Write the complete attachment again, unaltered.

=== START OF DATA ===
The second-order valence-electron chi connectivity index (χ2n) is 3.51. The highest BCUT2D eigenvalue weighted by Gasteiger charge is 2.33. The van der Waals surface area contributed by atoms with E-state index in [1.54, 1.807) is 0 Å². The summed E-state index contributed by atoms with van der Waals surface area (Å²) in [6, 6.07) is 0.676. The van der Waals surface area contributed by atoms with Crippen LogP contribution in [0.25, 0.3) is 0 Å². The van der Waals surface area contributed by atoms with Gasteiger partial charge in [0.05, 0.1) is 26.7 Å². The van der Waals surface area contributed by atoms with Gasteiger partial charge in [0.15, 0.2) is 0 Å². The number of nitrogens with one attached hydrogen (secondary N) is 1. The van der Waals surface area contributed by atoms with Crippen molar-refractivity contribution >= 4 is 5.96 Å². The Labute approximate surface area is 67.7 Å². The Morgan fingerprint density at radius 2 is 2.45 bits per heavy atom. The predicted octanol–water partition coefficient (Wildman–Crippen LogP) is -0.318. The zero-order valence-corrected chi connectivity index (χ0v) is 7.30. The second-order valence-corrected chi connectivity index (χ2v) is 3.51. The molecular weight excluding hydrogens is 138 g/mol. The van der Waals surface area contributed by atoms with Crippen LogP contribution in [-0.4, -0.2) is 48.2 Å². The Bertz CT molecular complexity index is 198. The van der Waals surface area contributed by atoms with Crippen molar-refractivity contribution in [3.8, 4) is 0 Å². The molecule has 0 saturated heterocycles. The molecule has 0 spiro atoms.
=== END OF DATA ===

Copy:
The second-order valence-electron chi connectivity index (χ2n) is 3.51. The highest BCUT2D eigenvalue weighted by Gasteiger charge is 2.33. The van der Waals surface area contributed by atoms with E-state index in [1.54, 1.807) is 0 Å². The summed E-state index contributed by atoms with van der Waals surface area (Å²) in [6, 6.07) is 0.676. The van der Waals surface area contributed by atoms with Crippen LogP contribution in [0.25, 0.3) is 0 Å². The van der Waals surface area contributed by atoms with Gasteiger partial charge in [0.05, 0.1) is 26.7 Å². The van der Waals surface area contributed by atoms with Gasteiger partial charge in [0.15, 0.2) is 0 Å². The number of nitrogens with one attached hydrogen (secondary N) is 1. The van der Waals surface area contributed by atoms with Crippen molar-refractivity contribution >= 4 is 5.96 Å². The Labute approximate surface area is 67.7 Å². The Morgan fingerprint density at radius 2 is 2.45 bits per heavy atom. The predicted octanol–water partition coefficient (Wildman–Crippen LogP) is -0.318. The zero-order valence-corrected chi connectivity index (χ0v) is 7.30. The second-order valence-corrected chi connectivity index (χ2v) is 3.51. The molecular weight excluding hydrogens is 138 g/mol. The van der Waals surface area contributed by atoms with Crippen LogP contribution in [-0.4, -0.2) is 48.2 Å². The Bertz CT molecular complexity index is 198. The van der Waals surface area contributed by atoms with Crippen molar-refractivity contribution in [3.8, 4) is 0 Å². The molecule has 0 saturated heterocycles. The molecule has 0 spiro atoms.